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    Shere Hite's survey has been widely publicized as presenting female sexuality from a new perspective. It has also received more criticism from other professionals in the field than any other contemporary survey. The Hite Report (1976) is based on responses to an open-ended questionnaire (i.e., respondents wrote their answers in their own words rather than choosing from some multiple choice alternatives). Questionnaire distribution began in 1972 in a series of national mailings to various women's groups such as the National Organization for Women, abortion rights groups, and university women's centers. Notices were later placed in publications, including The Village Voice and Ms., informing women where to write for the questionnaire; and the magazine Oui carried the questionnaire in its entirety. Of the approximately 100,000 surveys distributed, 3,019 were returned, which Hite states is "more or less the standard rate of return for this kind of questionnaire distribution". In reality, however, not only is such a low response rate inadequate for accurate analysis and reporting, but also most scientifically acceptable questionnaire surveys typically obtain response rates of 50% to 70% with even higher rates of response obtained in many instances (Babbie, 1973; Kish, 1965). In addition, many of the returned questionnaires were not completely analyzed for a variety of reasons, further reducing the final sample to 1,844. Demographic data was not specifically requested and was available only when spontaneously reported by the respondents. An examination of the data that was reported indicates the sample is far from being representative; for example, a very large proportion of the women were between the ages of 18 and 30 and fewer than 40% of the women sampled were married.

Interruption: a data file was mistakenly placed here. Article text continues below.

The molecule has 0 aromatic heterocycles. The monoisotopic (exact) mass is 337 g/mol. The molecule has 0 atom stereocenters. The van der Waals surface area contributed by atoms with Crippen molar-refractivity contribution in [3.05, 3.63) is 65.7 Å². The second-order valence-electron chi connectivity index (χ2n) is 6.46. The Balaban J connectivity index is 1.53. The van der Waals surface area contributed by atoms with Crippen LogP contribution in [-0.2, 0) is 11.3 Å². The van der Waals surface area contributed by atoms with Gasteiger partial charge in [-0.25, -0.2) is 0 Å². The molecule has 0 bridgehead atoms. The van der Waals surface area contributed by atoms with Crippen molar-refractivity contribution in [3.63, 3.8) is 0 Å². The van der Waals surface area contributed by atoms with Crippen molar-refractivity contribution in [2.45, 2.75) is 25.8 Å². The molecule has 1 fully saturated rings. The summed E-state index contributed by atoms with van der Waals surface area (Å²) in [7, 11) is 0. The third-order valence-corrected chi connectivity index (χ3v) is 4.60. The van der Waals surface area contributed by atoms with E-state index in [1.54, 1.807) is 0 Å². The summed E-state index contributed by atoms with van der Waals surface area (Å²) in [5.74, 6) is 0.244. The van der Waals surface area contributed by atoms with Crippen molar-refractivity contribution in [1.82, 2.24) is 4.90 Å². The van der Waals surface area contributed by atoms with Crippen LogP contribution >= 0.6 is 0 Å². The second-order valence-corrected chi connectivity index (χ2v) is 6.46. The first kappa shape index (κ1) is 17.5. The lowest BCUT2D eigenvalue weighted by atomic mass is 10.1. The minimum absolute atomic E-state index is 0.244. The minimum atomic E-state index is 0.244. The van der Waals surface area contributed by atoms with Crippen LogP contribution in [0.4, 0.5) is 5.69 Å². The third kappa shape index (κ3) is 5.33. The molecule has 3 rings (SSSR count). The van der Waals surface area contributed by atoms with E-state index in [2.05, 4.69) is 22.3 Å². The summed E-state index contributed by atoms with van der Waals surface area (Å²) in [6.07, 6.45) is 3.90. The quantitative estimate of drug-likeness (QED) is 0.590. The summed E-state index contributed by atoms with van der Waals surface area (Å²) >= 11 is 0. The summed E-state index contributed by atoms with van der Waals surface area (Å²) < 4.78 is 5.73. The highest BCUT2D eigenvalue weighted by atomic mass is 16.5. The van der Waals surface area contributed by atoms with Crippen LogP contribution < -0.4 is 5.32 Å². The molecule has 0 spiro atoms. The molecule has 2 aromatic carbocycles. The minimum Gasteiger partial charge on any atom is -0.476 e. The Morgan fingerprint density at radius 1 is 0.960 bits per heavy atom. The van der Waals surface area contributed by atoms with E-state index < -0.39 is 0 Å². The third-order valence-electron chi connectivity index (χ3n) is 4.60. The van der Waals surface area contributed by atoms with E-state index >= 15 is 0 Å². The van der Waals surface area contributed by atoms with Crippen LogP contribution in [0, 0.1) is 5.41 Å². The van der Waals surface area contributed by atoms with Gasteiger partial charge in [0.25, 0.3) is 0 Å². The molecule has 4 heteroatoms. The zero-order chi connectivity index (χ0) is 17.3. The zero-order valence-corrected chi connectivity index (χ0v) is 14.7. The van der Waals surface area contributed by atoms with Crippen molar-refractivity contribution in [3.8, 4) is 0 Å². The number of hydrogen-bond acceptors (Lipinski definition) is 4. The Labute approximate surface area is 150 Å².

The Hite Report has probably received more publicity than any sexual survey since Kinsey. However, it is based on a limited sample which does not appear to be representative of the population as a whole. Furthermore, the lack of appropriate demographic data leads to additional problems of interpretation; it must be remembered that Kinsey and others found a relation¬ship between sexual attitudes and behaviors on the one hand and several demographic variables on the other. Thus, while the Hite data may represent the sexual attitudes and behavioral pat¬terns of a selected group of feminists (because the questionnaire distribution was mostly to such groups or through feminist publications), generalizing these data in a statistical sense to other groups is entirely inappropriate.

    On the other hand, the general attitudes and values espoused by the respondents cited in The Hite Report should not be overlooked. The extensive quotations do provide excellent ex¬amples of the wide varieties of normal sexual expression. For ex¬ample, the specific descriptions furnished by these women of how they masturbate and of what orgasms feel like is the most comprehensive source of such information currently available (Pomeroy, 1976). Additionally, these women repeatedly in¬dicated that the process and quality of a sexual encounter is more important than orgasm. Because the book presents a wide variation of female responses, numbers of women will find some of their own experiences reflected in the quoted material, which may enable them to better define their own sexuality in a broader and more realistic context.


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